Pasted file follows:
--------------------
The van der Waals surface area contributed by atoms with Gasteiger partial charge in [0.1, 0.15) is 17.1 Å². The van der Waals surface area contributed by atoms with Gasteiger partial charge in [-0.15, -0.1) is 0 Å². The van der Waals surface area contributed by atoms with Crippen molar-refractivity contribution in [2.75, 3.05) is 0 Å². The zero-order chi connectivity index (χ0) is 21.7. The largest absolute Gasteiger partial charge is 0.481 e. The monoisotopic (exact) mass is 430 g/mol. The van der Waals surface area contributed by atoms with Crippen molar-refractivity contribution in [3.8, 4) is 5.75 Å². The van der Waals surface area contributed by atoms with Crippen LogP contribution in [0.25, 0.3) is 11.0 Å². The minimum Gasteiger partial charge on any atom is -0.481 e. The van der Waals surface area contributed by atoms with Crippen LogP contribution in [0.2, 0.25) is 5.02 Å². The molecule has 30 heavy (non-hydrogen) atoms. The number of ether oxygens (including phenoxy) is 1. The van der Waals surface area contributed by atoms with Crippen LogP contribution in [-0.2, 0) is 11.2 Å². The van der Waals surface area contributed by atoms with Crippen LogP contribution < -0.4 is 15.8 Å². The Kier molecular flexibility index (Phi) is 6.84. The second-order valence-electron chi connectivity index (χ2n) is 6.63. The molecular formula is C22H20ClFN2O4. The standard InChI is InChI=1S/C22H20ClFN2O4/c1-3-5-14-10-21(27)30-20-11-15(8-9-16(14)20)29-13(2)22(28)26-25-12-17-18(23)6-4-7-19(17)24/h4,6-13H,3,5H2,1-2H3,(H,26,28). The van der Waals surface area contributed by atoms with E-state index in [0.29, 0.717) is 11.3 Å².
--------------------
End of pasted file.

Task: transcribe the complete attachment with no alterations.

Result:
The van der Waals surface area contributed by atoms with Gasteiger partial charge in [0.1, 0.15) is 17.1 Å². The van der Waals surface area contributed by atoms with Gasteiger partial charge in [-0.15, -0.1) is 0 Å². The van der Waals surface area contributed by atoms with Crippen molar-refractivity contribution in [2.75, 3.05) is 0 Å². The zero-order chi connectivity index (χ0) is 21.7. The largest absolute Gasteiger partial charge is 0.481 e. The monoisotopic (exact) mass is 430 g/mol. The van der Waals surface area contributed by atoms with Crippen molar-refractivity contribution in [3.8, 4) is 5.75 Å². The van der Waals surface area contributed by atoms with Crippen LogP contribution in [0.25, 0.3) is 11.0 Å². The minimum Gasteiger partial charge on any atom is -0.481 e. The van der Waals surface area contributed by atoms with Crippen LogP contribution in [0.2, 0.25) is 5.02 Å². The molecule has 30 heavy (non-hydrogen) atoms. The number of ether oxygens (including phenoxy) is 1. The van der Waals surface area contributed by atoms with Crippen LogP contribution in [-0.2, 0) is 11.2 Å². The van der Waals surface area contributed by atoms with Crippen LogP contribution < -0.4 is 15.8 Å². The Kier molecular flexibility index (Phi) is 6.84. The second-order valence-electron chi connectivity index (χ2n) is 6.63. The molecular formula is C22H20ClFN2O4. The standard InChI is InChI=1S/C22H20ClFN2O4/c1-3-5-14-10-21(27)30-20-11-15(8-9-16(14)20)29-13(2)22(28)26-25-12-17-18(23)6-4-7-19(17)24/h4,6-13H,3,5H2,1-2H3,(H,26,28). The van der Waals surface area contributed by atoms with E-state index in [0.29, 0.717) is 11.3 Å².